tools, makes me ponder the destiny of man. Where might the human race
be today, if without all the dark periods our world has endured, we
had maintained the Egyptian pace?
It is seven hours by motor coach from Luxor to El Quesir, where our
Red Sea live-aboard awaits. Journeys across the desert from Luxor to
the Red Sea are always conducted as a convoy of motor coaches and mini-vans
escorted by military jeeps. The concern is not so much a fear of attack
by hostile forces, rather that one of the tourist carriers may break
down under the searing heat. Safety in numbers prevents anyone from
being stranded miles from nowhere without adequate provisions.
On this trip, however, our live-aboard is docked two hours south of
Hurghada, at El Quesir. The minimal drive greatly reduces our actual
sea time in accessing the southern Red Sea.
Why south? Thats simple. I am not into crowds! The Red Sea, like
Truk and Palau, is no longer a remote dive destination requiring a long,
arduous trek by only the most seasoned scuba adventurers. Day boats
and live-aboards constantly jockey for a handful of mooring buoys up
and down the northern Red Sea. Sailing overnight, 12 hours south, we
dive three entire days and nights without seeing another boat.
The southern Red Sea is characterized by ergs (an Egyptian fishing
term for pinnacle coral reefs like bommie in Australia),
rising vertically up from the bottom, to within a few feet of the surface.
The ergs we dive feature densely populated hard coral thickets and current
enriched soft coral gardens. For the most part they are lush, healthy
and nearly virgin due to low human impact. In addition to chorus lines
of golden anthias, we encounter schools of sweetlips and goatfish, Bluespotted
Stingrays, Yellowmouth and green Giant Morays, Blackbar Soldierfish,
long slender Coronetfish, flatheaded crocodilefish and camouflaged stonefish,
nocturnal hunting Lionfish, clownfish frolicking in sea anemones, inquisitive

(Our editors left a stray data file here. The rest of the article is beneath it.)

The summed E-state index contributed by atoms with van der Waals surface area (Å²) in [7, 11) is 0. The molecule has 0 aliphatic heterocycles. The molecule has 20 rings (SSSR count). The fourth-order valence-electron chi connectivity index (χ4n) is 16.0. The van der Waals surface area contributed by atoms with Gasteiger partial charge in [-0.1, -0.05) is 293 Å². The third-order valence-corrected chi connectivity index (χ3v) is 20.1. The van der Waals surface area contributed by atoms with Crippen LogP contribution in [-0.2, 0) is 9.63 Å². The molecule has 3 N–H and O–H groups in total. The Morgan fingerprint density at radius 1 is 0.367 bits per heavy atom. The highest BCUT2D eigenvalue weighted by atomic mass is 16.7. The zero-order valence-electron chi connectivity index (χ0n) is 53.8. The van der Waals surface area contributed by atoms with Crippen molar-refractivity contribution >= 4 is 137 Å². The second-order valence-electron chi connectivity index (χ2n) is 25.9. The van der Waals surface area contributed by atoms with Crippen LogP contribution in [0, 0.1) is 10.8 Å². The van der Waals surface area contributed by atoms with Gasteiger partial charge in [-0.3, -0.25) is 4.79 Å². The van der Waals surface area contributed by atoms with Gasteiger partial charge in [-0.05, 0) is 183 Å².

Napoleon Wrasse, Yellow-striped Angelfish, Red Sea Bannerfish and Masked
Butterflyfish; the latter three being endemic to the Red Sea.
The first two sites, Abu Galawa and Erg Spice, are large single ergs
that we swim completely around. At night, we explored Sataya and Wadi
Gimal Island, shallow patch reefs rich in exotic invertebrate life (Spanish
Dancers and cuttlefish).
Not until our fourth day, at Shaab Sharm, do we have to share the Red
Sea with other divers. Tying the Voyager up to the stern of another
live-aboard (one of six tied together in a crisscrossed, spiderweb of
lines), the divemaster warns us to avoid speeding inflatables by surfacing
next to the reef and following the mooring lines back to the proper
boat. This complex nautical exercise was a precursor for diving the
southern Red Seas most famous reef, Elphinstone.
With steep walls beginning well beyond 300 feet deep rising to a plateau
just below the surface, Elphinstone is a mythic dive site. A barrier
reef 1,000 feet long, it boasts a plethora of soft coral gardens interlaced
with hard coral outcrops. The prevailing southern current bathes this
elongated reef in nutrient rich waters, drawing in all sorts of big
Elphinstone has its own moods, which change depending on the day, season
and weather. Accessible by day boats (as well as live-aboards), this
magical reef is worth sharing with other divers. And we do. We are daisy-chained
six boats deep. But there is plenty of room on the reef below.
Days Five and Six take us to Samadaii, Abu Dabab#3 and Ras Torombi.
Consisting of both large reefs and numerous ergs, gentle currents allow
us to enjoy the classic Red Sea marine life. Ras Torombi also makes
a spectacular night dive.
Our last day of diving culminates with two dives on Mangrove Bay reef.
This patch reef, just outside the harbor, is surprisingly healthy, considering
the amount of dive traffic it receives. Covered with plate corals, it
shelters schools of bannerfish and Masked Butterflyfish. Looking closely,
we found ornate crocodilefish, suspiciously similar to the hieroglyphs
we had viewed on many ancient temples in the world above. A crowded,
car-filled world we returned to far too soon.
But is it Egypt safe?
YES. As long as you leave the driving to the locals.
Special thanks to the M/Y Ghazala Voyager for accommodations and